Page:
Sibling sexual abuse

ACSSA Research Summary No. 3 – October 2012

What is sibling sexual abuse?

Exactly what constitutes sibling3 sexual abuse is a matter of contention and confusion for abused siblings, abusing siblings, family members and professionals (Hatch & Hayman-White, 2001; Pratt et al., 2010; Rowntree, 2007). There are some indicators that may be useful in the identification of sibling sexual abuse for parents and professionals, however they are marked by inconsistencies between studies and cover cultural, therapeutic and legal frameworks. Krienert and Walsh (2011) suggested that definitional inconsistencies create fractured knowledge that restricts policy-makers and therapeutic agents "from making informed decisions in the interest of reducing the prevalence and scope of sibling sexual abuse" (p. 350).

Following is a discussion of the most debated and significant aspects related to defining sibling sexual abuse contained in the reviewed literature.

Age difference between the abused and the abuser

One of the most widely cited research studies into childhood sexual abuse was conducted by Finkelhor (1980) who based his definition of sexual abuse between children on differences in age (Rayment & Owen, 1999). The age gap that constituted abuse was 5 years or more. There is still debate around how big the age difference is before mutuality gives way to coercion but much of the literature indicates between 2-5 years difference (Carlson et al., 2006).

Many current studies have found that children with problematic sexual behaviours are usually older than their victims (Krienert & Walsh, 2011; Monahan, 2010). In an Australian clinical sample study of 17 young women abused by their siblings, Welfare (2010) found that the average age difference was 4.18 years. In another Australian study based on outcomes for the abusing child, Rayment-Hugh and Nisbet (2003) defined a child victim as a person under 13 years of age, and at least 3 years younger than their abuser. Monahan (2010) echoed this age difference and distinguishes consensual sex play from coercive sibling sexual assault on a difference of more than 3 years.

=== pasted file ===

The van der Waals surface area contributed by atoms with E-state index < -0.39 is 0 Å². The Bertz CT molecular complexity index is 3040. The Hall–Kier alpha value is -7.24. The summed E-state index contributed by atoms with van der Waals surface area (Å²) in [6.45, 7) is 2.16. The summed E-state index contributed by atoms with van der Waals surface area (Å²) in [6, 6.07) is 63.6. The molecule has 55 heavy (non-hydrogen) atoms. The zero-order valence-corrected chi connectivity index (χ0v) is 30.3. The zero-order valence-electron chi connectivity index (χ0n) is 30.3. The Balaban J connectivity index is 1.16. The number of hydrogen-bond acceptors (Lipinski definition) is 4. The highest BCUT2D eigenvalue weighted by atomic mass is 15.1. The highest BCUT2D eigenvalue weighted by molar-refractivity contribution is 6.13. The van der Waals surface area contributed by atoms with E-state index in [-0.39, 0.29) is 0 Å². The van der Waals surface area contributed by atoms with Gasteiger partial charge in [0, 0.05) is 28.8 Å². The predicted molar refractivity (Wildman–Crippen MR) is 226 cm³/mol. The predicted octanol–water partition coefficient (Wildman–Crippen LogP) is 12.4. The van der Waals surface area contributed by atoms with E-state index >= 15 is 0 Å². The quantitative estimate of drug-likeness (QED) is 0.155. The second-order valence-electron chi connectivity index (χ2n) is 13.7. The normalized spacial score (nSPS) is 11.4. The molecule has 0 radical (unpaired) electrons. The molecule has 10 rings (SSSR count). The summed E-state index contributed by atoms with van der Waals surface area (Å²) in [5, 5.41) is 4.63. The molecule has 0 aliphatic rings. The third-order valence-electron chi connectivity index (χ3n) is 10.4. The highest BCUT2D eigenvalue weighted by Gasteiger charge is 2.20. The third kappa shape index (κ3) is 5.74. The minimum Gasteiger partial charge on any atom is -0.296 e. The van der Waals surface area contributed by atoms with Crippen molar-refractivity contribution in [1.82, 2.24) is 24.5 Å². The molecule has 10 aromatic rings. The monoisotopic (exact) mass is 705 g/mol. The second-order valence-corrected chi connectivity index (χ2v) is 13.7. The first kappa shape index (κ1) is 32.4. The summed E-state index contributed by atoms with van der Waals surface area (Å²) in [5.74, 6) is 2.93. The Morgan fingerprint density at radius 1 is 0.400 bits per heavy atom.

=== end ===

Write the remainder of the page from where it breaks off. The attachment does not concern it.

Although age difference may be a good indicator in coercive sexual contact between children it is dangerous to ignore the fact that there can also be coercion between children of a similar age and McVeigh (2003) warned that age should not be the only indicator. If the abusing child is physically larger than the victim they may use this strength to physically intimidate their victim, or they may just rely on threats.

Further, as cited in Hatch and Hayman-White (2001), age is of little consequence when sibling victims are chosen on the basis of their vulnerability, such as isolation, parental neglect, emotional dependence, smaller physicality or disability. A large-scale national US study of police reports of sibling sexual abuse noted that verbal coercion and/or manipulation were common tactics used by siblings (Krienert & Walsh, 2011).

Coercion and violence

Although violence is not always present in sibling sexual abuse, coercion is certainly considered an identifying factor. The same national study cited above found that the use of weapons in sibling sexual abuse, although common in their national sample, usually indicated the abusive sibling used their hands and feet to subdue their victim (Krienert & Walsh, 2011). The most common forms of coercion found in sibling sexual abuse incidents were verbal coercion, threats and bribery/trickery (Carlson et al., 2006; Hatch & Hayman-White, 2001).

In one case study, a young girl was "tricked" into sexual acts by her brother who originally offered physical comfort through hugs and other non-sexual physical contact and eventually escalated the physical contact to include sexual acts (Ballantine, 2012). He did not need to coerce her more forcefully as she was vulnerable due to her "harsh family environment … and the family's low opinion of her" (p. 60) which had left her with poor self esteem and desire for acceptance.

However there are also studies that found child sexual abuse can involve physical coercion and an escalation in forced sexual acts (Paine & Hansen, 2002). For example, the abuse may begin with unwanted sexual comments to unwanted genital touching and evolve to forced penetration (Carlson et al., 2006).